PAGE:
the private pilot license

Basic Requirements


Here are just a few of the basics requirements for the Private Pilot License. Weíll discuss whatís entailed in each of these requirements later in this section.

  • You must be able to read, speak, write, and understand the English Language

  • You must be able to obtain at least a 3rd class FAA medical certificate

  • You must be 16 years old to get your student pilot license

  • You must to be 17 years old to get your private pilot license

  • You have to acquire 40 hours total flying time

  • 10 hours of the 40 hours must be solo (alone) flight time

  • 5 hours of the 10 solo must be cross- country (flying from one airport to another)

  • You must pass the FAA Private Pilot written exam

  • You must pass the Private Pilot Oral and Practical Exam

The Student Pilot License  & Medical Certificates


Your can get your student pilot license at the same time you apply for a medical certificate. They are combined into one certificate for student pilots and they share a common application. Your flight instructor can give you a list of FAA certified medical examiners in your area, and they take care of all the necessary paper work after the exam. At the end of the exam the doctor removes a portion of the form you filed out and this serves as both your student pilot license and medical certificate.


As we mentioned earlier you need to be 16 years of age to get your student pilot license. This is because you have to be 16 years of age to solo, and you instructor must sign off or verify that you are safe to fly solo on your student pilot license. You can start flying at any age but itís a good idea not to start much earlier than 16 because you canít solo until that age and you canít get your private license until your 17. Starting earlier makes your training process longer and more expensive.  However donít let it stop you from taking and introductory flight. That way you canít decide if flying is something you really want to do.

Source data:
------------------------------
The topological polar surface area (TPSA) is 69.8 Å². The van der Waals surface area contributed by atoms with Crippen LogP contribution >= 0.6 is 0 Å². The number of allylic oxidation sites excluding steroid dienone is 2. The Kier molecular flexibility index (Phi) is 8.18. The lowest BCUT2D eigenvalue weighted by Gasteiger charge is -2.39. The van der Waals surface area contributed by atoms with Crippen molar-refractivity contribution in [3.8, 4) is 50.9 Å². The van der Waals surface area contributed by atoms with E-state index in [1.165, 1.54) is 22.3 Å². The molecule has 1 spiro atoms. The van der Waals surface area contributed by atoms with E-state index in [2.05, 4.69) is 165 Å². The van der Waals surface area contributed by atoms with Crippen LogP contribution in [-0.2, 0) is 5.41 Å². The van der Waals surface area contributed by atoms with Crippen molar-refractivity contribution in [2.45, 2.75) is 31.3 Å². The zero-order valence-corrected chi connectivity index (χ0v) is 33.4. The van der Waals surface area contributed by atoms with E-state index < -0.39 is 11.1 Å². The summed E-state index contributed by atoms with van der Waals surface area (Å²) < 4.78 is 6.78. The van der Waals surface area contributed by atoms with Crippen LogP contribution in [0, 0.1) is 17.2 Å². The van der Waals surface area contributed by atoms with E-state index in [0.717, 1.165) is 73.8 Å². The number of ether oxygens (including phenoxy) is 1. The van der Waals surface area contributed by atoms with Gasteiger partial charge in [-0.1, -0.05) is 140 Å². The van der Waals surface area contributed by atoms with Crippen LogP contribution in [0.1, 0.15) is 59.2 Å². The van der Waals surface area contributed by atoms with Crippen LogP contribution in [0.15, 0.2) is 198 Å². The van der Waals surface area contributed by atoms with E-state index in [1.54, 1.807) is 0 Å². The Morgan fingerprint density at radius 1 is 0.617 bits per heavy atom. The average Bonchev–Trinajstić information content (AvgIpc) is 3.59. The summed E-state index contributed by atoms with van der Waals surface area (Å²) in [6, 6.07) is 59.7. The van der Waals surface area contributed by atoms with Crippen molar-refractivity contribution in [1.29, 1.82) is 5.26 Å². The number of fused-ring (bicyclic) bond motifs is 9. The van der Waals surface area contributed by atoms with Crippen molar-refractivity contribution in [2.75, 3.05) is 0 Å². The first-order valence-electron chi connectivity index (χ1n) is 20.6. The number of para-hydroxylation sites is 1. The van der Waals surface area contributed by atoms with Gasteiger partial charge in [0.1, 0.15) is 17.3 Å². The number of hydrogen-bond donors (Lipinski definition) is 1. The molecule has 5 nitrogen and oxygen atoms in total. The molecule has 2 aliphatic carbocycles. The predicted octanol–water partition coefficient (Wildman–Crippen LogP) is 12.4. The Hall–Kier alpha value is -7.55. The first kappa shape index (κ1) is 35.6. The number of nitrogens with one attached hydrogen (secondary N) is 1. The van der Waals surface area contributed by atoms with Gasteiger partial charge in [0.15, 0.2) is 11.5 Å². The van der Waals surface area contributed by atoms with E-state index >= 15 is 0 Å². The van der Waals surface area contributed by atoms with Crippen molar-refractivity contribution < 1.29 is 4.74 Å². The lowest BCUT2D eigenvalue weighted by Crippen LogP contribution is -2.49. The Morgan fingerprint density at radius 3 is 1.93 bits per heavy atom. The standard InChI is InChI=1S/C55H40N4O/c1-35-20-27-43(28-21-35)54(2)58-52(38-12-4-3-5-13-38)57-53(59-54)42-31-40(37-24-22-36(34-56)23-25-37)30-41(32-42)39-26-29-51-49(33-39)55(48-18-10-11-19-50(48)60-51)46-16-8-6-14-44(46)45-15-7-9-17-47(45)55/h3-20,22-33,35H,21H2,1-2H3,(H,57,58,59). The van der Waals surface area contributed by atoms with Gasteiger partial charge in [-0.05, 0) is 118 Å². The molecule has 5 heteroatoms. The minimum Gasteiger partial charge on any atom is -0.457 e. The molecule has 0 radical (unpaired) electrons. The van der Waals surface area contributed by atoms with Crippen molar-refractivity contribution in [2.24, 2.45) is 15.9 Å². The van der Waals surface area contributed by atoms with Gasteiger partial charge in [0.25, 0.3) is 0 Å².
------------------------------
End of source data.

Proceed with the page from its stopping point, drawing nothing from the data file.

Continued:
The first few lessons of your flight training are primarily familiarization to the aircraft you will be conducting your training in. Youíre not worrying about learning rules or procedures you learn the basics of manoeuvring the aircraft under visual flight rules or VFR. VFR encompasses flying the aircraft by looking outside and using visual cues for aircraft control and navigation.


After the your first few flights your training focuses on getting you ready for your first solo flight. You learn about the airport traffic pattern and radio communication with air traffic control or ATC. Once you can fly the traffic pattern and talk on the radio unassisted, its time for your instructor to turn you lose for your first solo. This usually consists of a few take-off and landings in the airport traffic pattern. After your initial solo you will be let lose to practice aerial manoeuvres on your own within close proximity to the airport you are learning to fly.


After your solo you move on to cross country navigation. You learn various elements of flight planning, navigation via reference to checkpoints on the ground, and fuel management. You usually go on several cross countries with your instructor to put everything youíve learned to practice. Once you can find your way without assistance from the instructor, he or she will then sign you off for solo cross country flight. Then you do a few solo cross-country flights to build your solo and cross country time in addition to your confidence.


After cross-countries there isnít much left until your practical test or check ride as itís more commonly known. Your instructor brushes you up on your aerial manoeuvres such as stalls, steep turns, and slow flight. There is also a requirement for flight at night; night cross-country and a few hours practice at flying by sole reference to your flight instruments. Also important are your emergency procedures like dealing with engine failures, loss of radio communications and inadvertent flight into poor weather or clouds.


After you meet all the hour requirements and your instructor is confident in your abilities you receive another sign off in your logbook saying you meet the requirements for the private pilot and your instructor feels you are ready to take the private pilot check ride. You are then sent to a FAA examiner for the oral and practical test.